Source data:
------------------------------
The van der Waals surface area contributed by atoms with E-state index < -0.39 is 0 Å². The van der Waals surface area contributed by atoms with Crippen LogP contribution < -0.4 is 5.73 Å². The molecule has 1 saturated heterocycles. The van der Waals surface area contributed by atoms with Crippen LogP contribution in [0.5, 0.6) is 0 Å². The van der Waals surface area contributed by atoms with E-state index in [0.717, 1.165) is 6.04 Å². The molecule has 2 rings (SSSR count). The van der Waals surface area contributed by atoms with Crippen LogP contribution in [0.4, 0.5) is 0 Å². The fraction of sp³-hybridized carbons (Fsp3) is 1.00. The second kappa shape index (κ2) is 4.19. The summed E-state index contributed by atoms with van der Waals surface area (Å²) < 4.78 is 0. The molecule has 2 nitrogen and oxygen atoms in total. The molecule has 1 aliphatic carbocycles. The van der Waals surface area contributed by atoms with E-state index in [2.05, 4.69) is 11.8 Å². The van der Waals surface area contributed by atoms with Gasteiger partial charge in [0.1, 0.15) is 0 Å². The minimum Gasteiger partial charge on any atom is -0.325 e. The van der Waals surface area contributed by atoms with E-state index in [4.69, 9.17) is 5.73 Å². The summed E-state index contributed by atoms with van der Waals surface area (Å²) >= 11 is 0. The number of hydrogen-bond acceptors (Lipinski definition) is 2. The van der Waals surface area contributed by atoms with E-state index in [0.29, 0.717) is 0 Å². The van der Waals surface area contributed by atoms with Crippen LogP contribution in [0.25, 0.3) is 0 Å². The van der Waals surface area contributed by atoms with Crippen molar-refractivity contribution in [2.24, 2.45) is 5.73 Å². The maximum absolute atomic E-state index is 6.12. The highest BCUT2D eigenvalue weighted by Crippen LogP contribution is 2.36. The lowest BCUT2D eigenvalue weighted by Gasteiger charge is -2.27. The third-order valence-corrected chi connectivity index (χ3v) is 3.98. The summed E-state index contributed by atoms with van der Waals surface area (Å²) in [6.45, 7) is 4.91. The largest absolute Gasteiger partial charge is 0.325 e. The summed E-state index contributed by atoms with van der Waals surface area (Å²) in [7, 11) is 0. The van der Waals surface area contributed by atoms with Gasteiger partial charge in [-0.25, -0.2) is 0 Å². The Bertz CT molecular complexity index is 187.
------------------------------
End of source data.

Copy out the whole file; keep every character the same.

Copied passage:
The van der Waals surface area contributed by atoms with E-state index < -0.39 is 0 Å². The van der Waals surface area contributed by atoms with Crippen LogP contribution < -0.4 is 5.73 Å². The molecule has 1 saturated heterocycles. The van der Waals surface area contributed by atoms with Crippen LogP contribution in [0.5, 0.6) is 0 Å². The van der Waals surface area contributed by atoms with E-state index in [0.717, 1.165) is 6.04 Å². The molecule has 2 rings (SSSR count). The van der Waals surface area contributed by atoms with Crippen LogP contribution in [0.4, 0.5) is 0 Å². The fraction of sp³-hybridized carbons (Fsp3) is 1.00. The second kappa shape index (κ2) is 4.19. The summed E-state index contributed by atoms with van der Waals surface area (Å²) < 4.78 is 0. The molecule has 2 nitrogen and oxygen atoms in total. The molecule has 1 aliphatic carbocycles. The van der Waals surface area contributed by atoms with E-state index in [2.05, 4.69) is 11.8 Å². The van der Waals surface area contributed by atoms with Gasteiger partial charge in [0.1, 0.15) is 0 Å². The minimum Gasteiger partial charge on any atom is -0.325 e. The van der Waals surface area contributed by atoms with E-state index in [4.69, 9.17) is 5.73 Å². The summed E-state index contributed by atoms with van der Waals surface area (Å²) >= 11 is 0. The number of hydrogen-bond acceptors (Lipinski definition) is 2. The van der Waals surface area contributed by atoms with E-state index in [0.29, 0.717) is 0 Å². The van der Waals surface area contributed by atoms with Crippen LogP contribution in [0.25, 0.3) is 0 Å². The van der Waals surface area contributed by atoms with Crippen molar-refractivity contribution in [2.24, 2.45) is 5.73 Å². The maximum absolute atomic E-state index is 6.12. The highest BCUT2D eigenvalue weighted by Crippen LogP contribution is 2.36. The lowest BCUT2D eigenvalue weighted by Gasteiger charge is -2.27. The third-order valence-corrected chi connectivity index (χ3v) is 3.98. The summed E-state index contributed by atoms with van der Waals surface area (Å²) in [6.45, 7) is 4.91. The largest absolute Gasteiger partial charge is 0.325 e. The summed E-state index contributed by atoms with van der Waals surface area (Å²) in [7, 11) is 0. The van der Waals surface area contributed by atoms with Gasteiger partial charge in [-0.25, -0.2) is 0 Å². The Bertz CT molecular complexity index is 187.